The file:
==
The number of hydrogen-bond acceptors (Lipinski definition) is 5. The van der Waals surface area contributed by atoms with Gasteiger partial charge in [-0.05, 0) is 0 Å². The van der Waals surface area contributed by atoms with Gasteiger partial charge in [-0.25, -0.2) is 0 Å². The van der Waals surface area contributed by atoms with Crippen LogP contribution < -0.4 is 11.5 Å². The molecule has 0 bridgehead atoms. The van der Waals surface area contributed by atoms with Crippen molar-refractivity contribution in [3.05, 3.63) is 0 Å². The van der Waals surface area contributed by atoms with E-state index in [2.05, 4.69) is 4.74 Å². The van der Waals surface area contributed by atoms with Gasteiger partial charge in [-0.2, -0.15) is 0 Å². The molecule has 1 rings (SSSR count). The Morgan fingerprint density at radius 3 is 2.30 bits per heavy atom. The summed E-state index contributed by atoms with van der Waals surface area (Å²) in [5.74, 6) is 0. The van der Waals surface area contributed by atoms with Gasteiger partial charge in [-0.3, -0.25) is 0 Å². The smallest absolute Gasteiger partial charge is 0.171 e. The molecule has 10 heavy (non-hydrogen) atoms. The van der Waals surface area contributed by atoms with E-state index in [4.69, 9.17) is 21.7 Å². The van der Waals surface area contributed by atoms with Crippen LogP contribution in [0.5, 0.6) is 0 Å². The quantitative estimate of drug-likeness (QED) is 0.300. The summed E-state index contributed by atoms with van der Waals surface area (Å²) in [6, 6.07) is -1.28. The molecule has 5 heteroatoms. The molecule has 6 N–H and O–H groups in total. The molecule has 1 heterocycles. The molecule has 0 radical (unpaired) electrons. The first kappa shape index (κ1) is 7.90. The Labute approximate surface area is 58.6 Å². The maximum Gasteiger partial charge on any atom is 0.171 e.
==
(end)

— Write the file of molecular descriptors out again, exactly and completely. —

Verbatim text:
The number of hydrogen-bond acceptors (Lipinski definition) is 5. The van der Waals surface area contributed by atoms with Gasteiger partial charge in [-0.05, 0) is 0 Å². The van der Waals surface area contributed by atoms with Gasteiger partial charge in [-0.25, -0.2) is 0 Å². The van der Waals surface area contributed by atoms with Crippen LogP contribution < -0.4 is 11.5 Å². The molecule has 0 bridgehead atoms. The van der Waals surface area contributed by atoms with Crippen molar-refractivity contribution in [3.05, 3.63) is 0 Å². The van der Waals surface area contributed by atoms with E-state index in [2.05, 4.69) is 4.74 Å². The van der Waals surface area contributed by atoms with Gasteiger partial charge in [-0.2, -0.15) is 0 Å². The molecule has 1 rings (SSSR count). The Morgan fingerprint density at radius 3 is 2.30 bits per heavy atom. The summed E-state index contributed by atoms with van der Waals surface area (Å²) in [5.74, 6) is 0. The van der Waals surface area contributed by atoms with Gasteiger partial charge in [-0.3, -0.25) is 0 Å². The smallest absolute Gasteiger partial charge is 0.171 e. The molecule has 10 heavy (non-hydrogen) atoms. The van der Waals surface area contributed by atoms with E-state index in [4.69, 9.17) is 21.7 Å². The van der Waals surface area contributed by atoms with Crippen LogP contribution in [0.5, 0.6) is 0 Å². The quantitative estimate of drug-likeness (QED) is 0.300. The summed E-state index contributed by atoms with van der Waals surface area (Å²) in [6, 6.07) is -1.28. The molecule has 5 heteroatoms. The molecule has 6 N–H and O–H groups in total. The molecule has 1 heterocycles. The molecule has 0 radical (unpaired) electrons. The first kappa shape index (κ1) is 7.90. The Labute approximate surface area is 58.6 Å². The maximum Gasteiger partial charge on any atom is 0.171 e.